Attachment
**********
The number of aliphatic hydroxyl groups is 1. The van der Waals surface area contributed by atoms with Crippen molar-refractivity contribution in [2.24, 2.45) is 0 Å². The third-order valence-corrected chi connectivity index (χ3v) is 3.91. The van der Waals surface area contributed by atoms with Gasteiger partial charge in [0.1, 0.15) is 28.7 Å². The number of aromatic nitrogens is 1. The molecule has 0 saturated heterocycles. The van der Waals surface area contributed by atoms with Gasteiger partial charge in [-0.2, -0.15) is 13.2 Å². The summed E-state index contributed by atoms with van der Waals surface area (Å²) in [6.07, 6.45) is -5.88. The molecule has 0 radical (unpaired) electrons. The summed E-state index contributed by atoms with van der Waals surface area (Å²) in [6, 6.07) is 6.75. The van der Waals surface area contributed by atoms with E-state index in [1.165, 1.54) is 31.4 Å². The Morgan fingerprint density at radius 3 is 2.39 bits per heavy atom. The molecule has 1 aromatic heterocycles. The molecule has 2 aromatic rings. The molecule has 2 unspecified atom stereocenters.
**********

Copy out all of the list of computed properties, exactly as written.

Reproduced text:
The number of aliphatic hydroxyl groups is 1. The van der Waals surface area contributed by atoms with Crippen molar-refractivity contribution in [2.24, 2.45) is 0 Å². The third-order valence-corrected chi connectivity index (χ3v) is 3.91. The van der Waals surface area contributed by atoms with Gasteiger partial charge in [0.1, 0.15) is 28.7 Å². The number of aromatic nitrogens is 1. The molecule has 0 saturated heterocycles. The van der Waals surface area contributed by atoms with Gasteiger partial charge in [-0.2, -0.15) is 13.2 Å². The summed E-state index contributed by atoms with van der Waals surface area (Å²) in [6.07, 6.45) is -5.88. The molecule has 0 radical (unpaired) electrons. The summed E-state index contributed by atoms with van der Waals surface area (Å²) in [6, 6.07) is 6.75. The van der Waals surface area contributed by atoms with E-state index in [1.165, 1.54) is 31.4 Å². The Morgan fingerprint density at radius 3 is 2.39 bits per heavy atom. The molecule has 1 aromatic heterocycles. The molecule has 2 aromatic rings. The molecule has 2 unspecified atom stereocenters.